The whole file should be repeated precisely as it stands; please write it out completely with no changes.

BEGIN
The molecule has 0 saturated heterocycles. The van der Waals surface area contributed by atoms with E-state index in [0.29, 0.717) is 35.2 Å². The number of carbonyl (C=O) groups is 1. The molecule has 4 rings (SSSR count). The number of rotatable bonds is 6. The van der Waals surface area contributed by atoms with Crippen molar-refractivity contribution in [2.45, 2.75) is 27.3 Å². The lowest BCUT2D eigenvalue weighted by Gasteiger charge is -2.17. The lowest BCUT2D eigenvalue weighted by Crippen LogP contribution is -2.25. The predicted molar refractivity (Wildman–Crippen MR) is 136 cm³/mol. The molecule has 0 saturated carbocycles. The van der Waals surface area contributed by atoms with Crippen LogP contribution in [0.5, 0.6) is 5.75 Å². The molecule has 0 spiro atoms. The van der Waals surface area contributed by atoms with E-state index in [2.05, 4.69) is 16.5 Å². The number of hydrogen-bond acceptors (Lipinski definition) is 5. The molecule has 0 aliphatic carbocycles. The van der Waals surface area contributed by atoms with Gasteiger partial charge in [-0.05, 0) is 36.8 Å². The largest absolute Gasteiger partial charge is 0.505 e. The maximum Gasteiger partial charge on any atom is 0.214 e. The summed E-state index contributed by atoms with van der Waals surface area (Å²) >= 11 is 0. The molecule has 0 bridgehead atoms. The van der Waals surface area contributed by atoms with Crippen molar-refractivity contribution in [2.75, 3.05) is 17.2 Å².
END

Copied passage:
The molecule has 0 saturated heterocycles. The van der Waals surface area contributed by atoms with E-state index in [0.29, 0.717) is 35.2 Å². The number of carbonyl (C=O) groups is 1. The molecule has 4 rings (SSSR count). The number of rotatable bonds is 6. The van der Waals surface area contributed by atoms with Crippen molar-refractivity contribution in [2.45, 2.75) is 27.3 Å². The lowest BCUT2D eigenvalue weighted by Gasteiger charge is -2.17. The lowest BCUT2D eigenvalue weighted by Crippen LogP contribution is -2.25. The predicted molar refractivity (Wildman–Crippen MR) is 136 cm³/mol. The molecule has 0 saturated carbocycles. The van der Waals surface area contributed by atoms with Crippen LogP contribution in [0.5, 0.6) is 5.75 Å². The molecule has 0 spiro atoms. The van der Waals surface area contributed by atoms with E-state index in [2.05, 4.69) is 16.5 Å². The number of hydrogen-bond acceptors (Lipinski definition) is 5. The molecule has 0 aliphatic carbocycles. The van der Waals surface area contributed by atoms with Gasteiger partial charge in [-0.05, 0) is 36.8 Å². The largest absolute Gasteiger partial charge is 0.505 e. The maximum Gasteiger partial charge on any atom is 0.214 e. The summed E-state index contributed by atoms with van der Waals surface area (Å²) >= 11 is 0. The molecule has 0 bridgehead atoms. The van der Waals surface area contributed by atoms with Crippen molar-refractivity contribution in [2.75, 3.05) is 17.2 Å².